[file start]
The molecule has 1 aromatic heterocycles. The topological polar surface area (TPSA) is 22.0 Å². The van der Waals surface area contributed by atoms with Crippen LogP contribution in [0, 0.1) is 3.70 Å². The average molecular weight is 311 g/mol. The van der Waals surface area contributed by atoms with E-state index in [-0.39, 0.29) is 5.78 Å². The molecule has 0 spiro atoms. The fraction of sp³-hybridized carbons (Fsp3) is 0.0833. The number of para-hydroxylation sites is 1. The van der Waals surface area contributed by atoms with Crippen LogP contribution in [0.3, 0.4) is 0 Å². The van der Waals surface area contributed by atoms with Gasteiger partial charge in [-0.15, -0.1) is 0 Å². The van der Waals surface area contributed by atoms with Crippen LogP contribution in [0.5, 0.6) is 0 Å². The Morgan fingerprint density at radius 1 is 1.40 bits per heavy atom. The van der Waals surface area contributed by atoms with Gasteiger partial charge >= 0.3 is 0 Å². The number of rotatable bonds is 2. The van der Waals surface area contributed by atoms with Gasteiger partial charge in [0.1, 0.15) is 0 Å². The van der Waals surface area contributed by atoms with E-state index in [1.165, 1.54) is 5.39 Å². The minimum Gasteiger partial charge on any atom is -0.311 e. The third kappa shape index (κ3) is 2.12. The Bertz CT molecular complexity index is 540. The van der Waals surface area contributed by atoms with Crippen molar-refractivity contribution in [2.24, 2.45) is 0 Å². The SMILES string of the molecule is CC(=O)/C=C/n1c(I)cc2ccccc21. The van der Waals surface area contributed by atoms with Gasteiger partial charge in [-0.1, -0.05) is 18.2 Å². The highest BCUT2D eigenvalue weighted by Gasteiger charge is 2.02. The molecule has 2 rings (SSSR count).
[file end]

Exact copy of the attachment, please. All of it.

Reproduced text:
The molecule has 1 aromatic heterocycles. The topological polar surface area (TPSA) is 22.0 Å². The van der Waals surface area contributed by atoms with Crippen LogP contribution in [0, 0.1) is 3.70 Å². The average molecular weight is 311 g/mol. The van der Waals surface area contributed by atoms with E-state index in [-0.39, 0.29) is 5.78 Å². The molecule has 0 spiro atoms. The fraction of sp³-hybridized carbons (Fsp3) is 0.0833. The number of para-hydroxylation sites is 1. The van der Waals surface area contributed by atoms with Crippen LogP contribution in [0.3, 0.4) is 0 Å². The van der Waals surface area contributed by atoms with Gasteiger partial charge in [-0.15, -0.1) is 0 Å². The van der Waals surface area contributed by atoms with Crippen LogP contribution in [0.5, 0.6) is 0 Å². The Morgan fingerprint density at radius 1 is 1.40 bits per heavy atom. The van der Waals surface area contributed by atoms with Gasteiger partial charge >= 0.3 is 0 Å². The number of rotatable bonds is 2. The van der Waals surface area contributed by atoms with Gasteiger partial charge in [0.1, 0.15) is 0 Å². The van der Waals surface area contributed by atoms with E-state index in [1.165, 1.54) is 5.39 Å². The minimum Gasteiger partial charge on any atom is -0.311 e. The third kappa shape index (κ3) is 2.12. The Bertz CT molecular complexity index is 540. The van der Waals surface area contributed by atoms with Crippen molar-refractivity contribution in [2.24, 2.45) is 0 Å². The SMILES string of the molecule is CC(=O)/C=C/n1c(I)cc2ccccc21. The van der Waals surface area contributed by atoms with Gasteiger partial charge in [-0.1, -0.05) is 18.2 Å². The highest BCUT2D eigenvalue weighted by Gasteiger charge is 2.02. The molecule has 2 rings (SSSR count).